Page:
• rate this

    Comment number 43.


    Swamps n' alligators.

    Remember the PURPOSE of extraordinary economic measures is to return an economy to an ordinary operating mode.

    So logically the steps should return the economy to an ordinary mode as quickly as possible.

    Hence QE is counter-productive.

    Far better to liberate locked up assets at a lower price so an economy can make use of them - i.e. bankruptcy beats QE!

  • rate this

    Comment number 42.

    QE for EU (USA/UK) means more debts added on to speed up a total collapse of the 'already-bankrupt' economy in the West; whilst QE for China is just a bit treat given to speed up the fast-growing economy (which had a sign of being a bit slower than expected due to the tighten currency policy to cool down the property market in China).

  • rate this

    Comment number 41.

    Q.E. is an essential tool to prevent recession and a depression.
    Imagine a World with no Q.E. to pump up the economies...Mass unemployment and a depression.!!...Where would property prices be then.?
    The World is no on a drip feed of Q.E. because without that drip feed, many major economies would go bust. (They are already in hock for TRILLIONS)..
    Not a rose picture. I'm afraid to say..

    More Q.E.

  • rate this

    Comment number 40.

    andy @15

    First: the body economic needs a circulation, of money, carrying value to all living parts (in a democracy for more than 99% slave-subsistence, 1% maximum command). As yet lacking an efficient circulatory tree (equal market votes delivered to all), when crisis and hoarding and gridlock strike even the money-making F-R banks, we put money in helicopters, and…
    (Bob Newhart)

  • rate this

    Comment number 39.

    35 John_from_Hendon

    Yes, that is the conclusion..
    Unabated consumerism enabled by DEBT, Q.E. and INFLATION WILL result in a collapse of sorts especially when other major economies do the same...Competition for resource by the many will just accelerate the process.
    But there is no stopping it now that it has started.

    DEBT pays
    SAVING doesn't.
    The road to ruin...

    All encouraged by our bankers.

  • rate this

    Comment number 38.

    QE for Europe and China?


    You knew it, this QE for EU/USA/UK is different from that QE for China.........hehehehehe

  • rate this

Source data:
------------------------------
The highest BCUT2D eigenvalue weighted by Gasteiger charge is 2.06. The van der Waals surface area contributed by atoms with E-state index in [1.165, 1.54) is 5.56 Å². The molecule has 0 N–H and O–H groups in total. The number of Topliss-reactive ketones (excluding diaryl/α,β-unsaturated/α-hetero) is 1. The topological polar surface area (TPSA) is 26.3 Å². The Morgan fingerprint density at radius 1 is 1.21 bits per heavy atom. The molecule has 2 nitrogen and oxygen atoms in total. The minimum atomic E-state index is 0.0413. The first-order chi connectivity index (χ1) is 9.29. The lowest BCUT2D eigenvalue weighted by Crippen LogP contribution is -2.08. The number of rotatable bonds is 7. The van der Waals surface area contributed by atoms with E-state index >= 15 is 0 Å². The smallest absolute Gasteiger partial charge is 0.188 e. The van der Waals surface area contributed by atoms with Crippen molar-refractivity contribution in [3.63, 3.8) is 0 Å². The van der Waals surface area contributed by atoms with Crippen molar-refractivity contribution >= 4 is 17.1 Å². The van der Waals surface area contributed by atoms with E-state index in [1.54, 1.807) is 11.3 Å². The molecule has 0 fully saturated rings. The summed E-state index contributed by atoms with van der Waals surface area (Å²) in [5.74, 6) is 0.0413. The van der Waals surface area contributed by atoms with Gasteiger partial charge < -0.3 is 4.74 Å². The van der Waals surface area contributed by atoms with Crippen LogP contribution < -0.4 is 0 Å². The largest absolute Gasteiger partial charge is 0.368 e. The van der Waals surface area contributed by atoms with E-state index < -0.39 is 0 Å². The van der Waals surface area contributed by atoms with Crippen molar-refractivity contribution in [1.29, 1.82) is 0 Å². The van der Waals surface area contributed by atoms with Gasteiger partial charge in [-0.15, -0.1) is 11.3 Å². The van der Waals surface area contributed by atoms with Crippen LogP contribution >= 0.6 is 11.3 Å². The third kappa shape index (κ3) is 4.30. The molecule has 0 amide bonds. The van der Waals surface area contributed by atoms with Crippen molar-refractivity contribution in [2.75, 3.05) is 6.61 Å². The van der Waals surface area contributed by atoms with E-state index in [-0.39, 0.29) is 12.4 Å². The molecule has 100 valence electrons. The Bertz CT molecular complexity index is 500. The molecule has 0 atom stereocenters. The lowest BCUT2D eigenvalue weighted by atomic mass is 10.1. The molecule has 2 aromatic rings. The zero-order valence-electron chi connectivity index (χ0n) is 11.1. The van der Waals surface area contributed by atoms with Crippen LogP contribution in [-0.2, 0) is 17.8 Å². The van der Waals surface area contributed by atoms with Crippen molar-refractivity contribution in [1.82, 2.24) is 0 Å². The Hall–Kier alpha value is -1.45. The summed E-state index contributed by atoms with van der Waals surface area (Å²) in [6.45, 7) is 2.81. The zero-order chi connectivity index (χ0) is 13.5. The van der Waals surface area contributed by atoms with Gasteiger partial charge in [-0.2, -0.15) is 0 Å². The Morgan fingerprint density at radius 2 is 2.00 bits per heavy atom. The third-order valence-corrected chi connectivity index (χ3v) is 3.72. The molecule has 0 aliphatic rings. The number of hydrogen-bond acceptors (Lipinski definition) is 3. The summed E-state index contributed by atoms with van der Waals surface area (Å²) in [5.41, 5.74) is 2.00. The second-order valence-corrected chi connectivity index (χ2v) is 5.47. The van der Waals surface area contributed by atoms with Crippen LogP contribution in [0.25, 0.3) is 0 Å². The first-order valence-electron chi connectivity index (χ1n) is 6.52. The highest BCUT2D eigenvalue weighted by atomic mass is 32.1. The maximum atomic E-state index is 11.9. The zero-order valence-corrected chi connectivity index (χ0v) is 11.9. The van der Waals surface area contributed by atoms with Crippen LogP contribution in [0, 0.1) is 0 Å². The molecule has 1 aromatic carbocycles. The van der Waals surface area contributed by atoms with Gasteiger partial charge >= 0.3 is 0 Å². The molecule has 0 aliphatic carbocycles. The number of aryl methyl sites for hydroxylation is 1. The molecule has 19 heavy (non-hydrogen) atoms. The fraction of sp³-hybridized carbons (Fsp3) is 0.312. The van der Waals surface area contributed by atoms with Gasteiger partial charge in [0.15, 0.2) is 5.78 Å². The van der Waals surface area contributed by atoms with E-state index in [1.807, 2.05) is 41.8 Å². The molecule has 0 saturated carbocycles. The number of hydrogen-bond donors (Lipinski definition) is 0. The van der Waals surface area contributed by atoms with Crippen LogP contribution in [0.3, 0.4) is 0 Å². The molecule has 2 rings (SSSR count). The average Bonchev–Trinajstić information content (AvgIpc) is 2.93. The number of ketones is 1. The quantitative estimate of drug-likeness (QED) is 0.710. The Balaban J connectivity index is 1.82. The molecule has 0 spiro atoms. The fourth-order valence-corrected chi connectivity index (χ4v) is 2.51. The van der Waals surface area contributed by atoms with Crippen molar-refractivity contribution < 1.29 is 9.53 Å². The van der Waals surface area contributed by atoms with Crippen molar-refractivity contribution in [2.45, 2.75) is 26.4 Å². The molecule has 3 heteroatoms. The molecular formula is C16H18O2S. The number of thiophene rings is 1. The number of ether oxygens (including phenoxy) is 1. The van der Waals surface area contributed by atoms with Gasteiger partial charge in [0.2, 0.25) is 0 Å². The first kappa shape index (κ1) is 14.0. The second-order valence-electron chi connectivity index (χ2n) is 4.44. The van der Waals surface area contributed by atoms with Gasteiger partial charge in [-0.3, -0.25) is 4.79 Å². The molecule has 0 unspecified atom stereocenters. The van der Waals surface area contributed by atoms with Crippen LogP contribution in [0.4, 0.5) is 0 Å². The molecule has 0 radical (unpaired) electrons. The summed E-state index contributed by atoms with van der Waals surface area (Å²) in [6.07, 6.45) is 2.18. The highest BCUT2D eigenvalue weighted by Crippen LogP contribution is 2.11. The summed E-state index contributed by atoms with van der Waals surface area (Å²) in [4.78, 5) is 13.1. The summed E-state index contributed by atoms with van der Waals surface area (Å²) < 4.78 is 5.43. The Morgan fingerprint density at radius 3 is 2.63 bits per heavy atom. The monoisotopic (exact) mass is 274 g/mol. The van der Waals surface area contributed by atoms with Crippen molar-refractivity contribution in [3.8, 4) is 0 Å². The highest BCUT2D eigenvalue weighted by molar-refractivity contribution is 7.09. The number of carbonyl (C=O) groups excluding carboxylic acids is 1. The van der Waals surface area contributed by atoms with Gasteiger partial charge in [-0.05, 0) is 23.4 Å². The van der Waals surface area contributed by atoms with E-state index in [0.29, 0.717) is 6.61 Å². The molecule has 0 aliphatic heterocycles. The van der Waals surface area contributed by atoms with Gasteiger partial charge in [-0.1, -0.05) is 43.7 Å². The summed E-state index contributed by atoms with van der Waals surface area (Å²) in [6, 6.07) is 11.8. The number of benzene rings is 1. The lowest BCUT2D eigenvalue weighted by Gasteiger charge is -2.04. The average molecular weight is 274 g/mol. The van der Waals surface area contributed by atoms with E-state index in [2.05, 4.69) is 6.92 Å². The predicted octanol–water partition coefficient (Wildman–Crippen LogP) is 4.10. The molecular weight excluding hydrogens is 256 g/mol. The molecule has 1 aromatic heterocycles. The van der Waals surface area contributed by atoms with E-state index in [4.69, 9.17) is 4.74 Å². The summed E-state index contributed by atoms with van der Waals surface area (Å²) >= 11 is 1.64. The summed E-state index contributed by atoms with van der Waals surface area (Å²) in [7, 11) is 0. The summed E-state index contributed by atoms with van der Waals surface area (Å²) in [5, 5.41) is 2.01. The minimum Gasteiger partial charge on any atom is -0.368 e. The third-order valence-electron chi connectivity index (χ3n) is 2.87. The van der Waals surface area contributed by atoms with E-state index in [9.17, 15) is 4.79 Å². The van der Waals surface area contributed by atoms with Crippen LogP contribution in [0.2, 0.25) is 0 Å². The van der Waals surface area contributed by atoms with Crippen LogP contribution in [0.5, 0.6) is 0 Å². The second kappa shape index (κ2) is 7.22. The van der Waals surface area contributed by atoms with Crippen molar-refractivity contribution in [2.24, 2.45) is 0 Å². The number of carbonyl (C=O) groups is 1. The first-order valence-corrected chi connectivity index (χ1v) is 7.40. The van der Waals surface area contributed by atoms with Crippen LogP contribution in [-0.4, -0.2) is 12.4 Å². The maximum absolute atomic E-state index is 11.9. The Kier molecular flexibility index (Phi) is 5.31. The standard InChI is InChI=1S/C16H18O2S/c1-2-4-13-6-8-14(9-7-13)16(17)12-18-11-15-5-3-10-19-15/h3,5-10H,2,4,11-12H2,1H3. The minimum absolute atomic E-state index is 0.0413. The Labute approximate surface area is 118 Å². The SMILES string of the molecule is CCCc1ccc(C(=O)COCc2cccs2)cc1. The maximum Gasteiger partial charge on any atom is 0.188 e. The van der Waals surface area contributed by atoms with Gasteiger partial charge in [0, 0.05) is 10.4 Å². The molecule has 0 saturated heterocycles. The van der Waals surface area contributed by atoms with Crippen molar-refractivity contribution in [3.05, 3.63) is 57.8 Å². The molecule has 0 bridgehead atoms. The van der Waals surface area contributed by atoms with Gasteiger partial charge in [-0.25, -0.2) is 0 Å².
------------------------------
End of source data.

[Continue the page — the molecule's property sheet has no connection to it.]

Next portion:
Comment number 37.

    Debate is confused, terms ill-defined, perspectives undeclared or unrecognised 'second-hand'. In etymological & practical 'sense', socialism is living together, capitalism allocation of resource for future (store grain, develop tractor, study weather to forecast, etc). The picking mechanism JfH truly seeks is not Mr 20% or Stalin, but in equal partnership: trusted intelligent political conscience.

  • rate this

    Comment number 36.

    30.John_from_Hendon - Define capitalism.It went bust and was bailed out by govts, which isn't capitalism.It's been described as socialism for the rich.But before you go on about laissez-faire being true capitalism that form died centuries ago because it didn't work.Basically we have a contrived economic system,which works however the elite want it to.We could of course try to have it run our way.

  • rate this

    Comment number 35.

    33. coplani

    You do realize that you find your own conclusion abhorrent and nonsensical - indeed your recommendation will inevitably lead to the total collapse of the market/capitalist system.

    In the end there is no point in working to create excess value if that value when created is worthless. Why work and save for a pension at all? Your avowed philosophy is live now, cheat and then die!

  • rate this

    Comment number 34.

    QE is fundamentally financial WD40 to keep the survivability hamster wheel from seizing up completely

    Its like maintaining workings of a poor quality 1930s vehicle to work/function as the main delivery vehicle in 21st century, it is endemically not fit for purpose & requires a NEW MODEL instead of minor patchwork repairs to the worlds EXISTINAL systems

    RAC, nor QE can save this vehicle

  • rate this

    Comment number 33.

    Why not.?
    Consumer societies require more money to buy.
    Print and growth GDP increases.
    China is just catching on.
    USA has been doing it for decades...."On the never never".
    Watch those consumers go go go...

    DEBT, Q.E., INFLATION are all interlinked.

    Savers, today are mugs...sitting by whilst their savings depreciate through inflation..

    Consumer Society.."Me Me Me" generation...Grab it now....

  • rate this

    Comment number 32.


    You write "QE for Europe & China?" (note: question mark).

    What would you call the enormous credit expansion China has taken place officially via the Chinese Central Bank over the past decade? What about all the unofficial, unquantifiable vas sums of magic money of Chinese provincial shadow banking?

    If that's not China engaging in QE at a momental scale, I don't know what is.

  • rate this

    Comment number 31.

    30+ "Debtors must pay their (secured) debts" or lose the asset pledged as security.

    Several of you want not to pay your debts but hang onto assets 'purchased' with the (secured) borrowed money. Just think about this: Not paying for your borrowings results in arbitrary transfer of wealth in assets - which can be cyclically pledged as security and the same thing happen again - just insane!

  • rate this

    Comment number 30.

    25.. A universal debt jubilee is also insane as this too PERMANENTLY breaks capitalism (till the next major war or several generations till sanity resumes).

    Debtors must pay their debts -or lose the assets which they have pledged as security. Break this relationship and this too breaks capitalism and so kills jobs. It is also no accident that wages have not risen in the last 5 years of QE etc.